36. Ping

It is a measurement (in milliseconds) of how long it takes information from your machine to travel to the game’s server and back. Ping is better when low, as high numbers cause visible lag during online games.

37. PvP/PvE

PvP is short for player versus player. It refers to games (or modes) in which human players compete with one another. This differs from PvE (player versus environment or player against enemy) modes, in which you play against computer-controlled opponents.

38. Pwned

Pwned (pronounced “pond”) is a derivation of “owned” that is used to demonstrate mastery over another player. For example, you may say you pwned someone in an online match.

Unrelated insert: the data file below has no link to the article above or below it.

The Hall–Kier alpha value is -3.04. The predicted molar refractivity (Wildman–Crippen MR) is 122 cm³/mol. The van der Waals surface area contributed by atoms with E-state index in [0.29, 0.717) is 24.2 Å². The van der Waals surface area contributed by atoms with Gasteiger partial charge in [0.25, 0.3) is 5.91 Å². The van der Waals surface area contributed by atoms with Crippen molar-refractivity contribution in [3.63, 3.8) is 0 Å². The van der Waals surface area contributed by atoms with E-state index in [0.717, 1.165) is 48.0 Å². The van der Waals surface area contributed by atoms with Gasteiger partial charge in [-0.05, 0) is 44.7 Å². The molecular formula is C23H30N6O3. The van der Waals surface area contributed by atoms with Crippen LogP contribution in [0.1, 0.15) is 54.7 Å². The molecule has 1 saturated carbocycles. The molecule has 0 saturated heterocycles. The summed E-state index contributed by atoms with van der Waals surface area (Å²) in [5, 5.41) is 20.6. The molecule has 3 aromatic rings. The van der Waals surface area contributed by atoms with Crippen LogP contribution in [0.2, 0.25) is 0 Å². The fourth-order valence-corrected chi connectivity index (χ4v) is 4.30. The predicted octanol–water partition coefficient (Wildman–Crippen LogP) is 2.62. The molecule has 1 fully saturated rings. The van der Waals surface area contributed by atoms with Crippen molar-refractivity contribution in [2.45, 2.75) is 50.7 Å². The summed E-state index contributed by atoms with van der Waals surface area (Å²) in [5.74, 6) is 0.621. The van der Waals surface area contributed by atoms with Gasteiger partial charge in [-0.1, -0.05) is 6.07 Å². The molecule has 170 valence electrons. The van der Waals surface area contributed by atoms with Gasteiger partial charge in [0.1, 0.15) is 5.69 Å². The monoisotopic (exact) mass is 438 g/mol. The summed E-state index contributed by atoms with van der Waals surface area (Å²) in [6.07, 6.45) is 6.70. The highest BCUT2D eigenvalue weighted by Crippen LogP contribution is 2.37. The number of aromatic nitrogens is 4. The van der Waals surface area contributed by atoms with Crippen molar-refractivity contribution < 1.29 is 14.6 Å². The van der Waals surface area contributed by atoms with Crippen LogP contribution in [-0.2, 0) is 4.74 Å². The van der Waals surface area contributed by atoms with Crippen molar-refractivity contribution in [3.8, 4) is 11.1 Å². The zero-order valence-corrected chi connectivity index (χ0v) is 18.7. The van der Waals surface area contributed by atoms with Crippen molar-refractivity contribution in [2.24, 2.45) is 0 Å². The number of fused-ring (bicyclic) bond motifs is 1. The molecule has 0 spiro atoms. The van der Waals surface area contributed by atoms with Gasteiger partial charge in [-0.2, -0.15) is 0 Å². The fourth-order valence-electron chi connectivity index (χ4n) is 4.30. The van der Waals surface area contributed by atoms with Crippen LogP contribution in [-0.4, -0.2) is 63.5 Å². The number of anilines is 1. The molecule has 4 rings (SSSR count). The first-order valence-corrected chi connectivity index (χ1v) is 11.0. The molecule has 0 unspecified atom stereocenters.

39. QTE

This gaming abbreviation stands for “quick-time event.” To avoid damage or a game over, you must suddenly push a button or another input in QTEs in games. Most gamers despise them since they require no skill and might appear out of nowhere.

40. Ragequit

Ragequitting refers to someone becoming so enraged about a game that they immediately cease playing.

41. RNG

RNG is an acronym that stands for “random number generator.” This refers to elements in games that are not the same each time you play. For more information, see a complete description of RNG in gaming.

42. RPG

A role-playing game, or RPG, is a vast genre. They are typically story-driven games with immersive landscapes in which your character has a variety of stats and items that you can level up by defeating monsters and completing quests.

RPGs are notoriously difficult to characterize. To learn more about what makes a game fall into this genre, see our introduction to RPGs.

43. Sandbox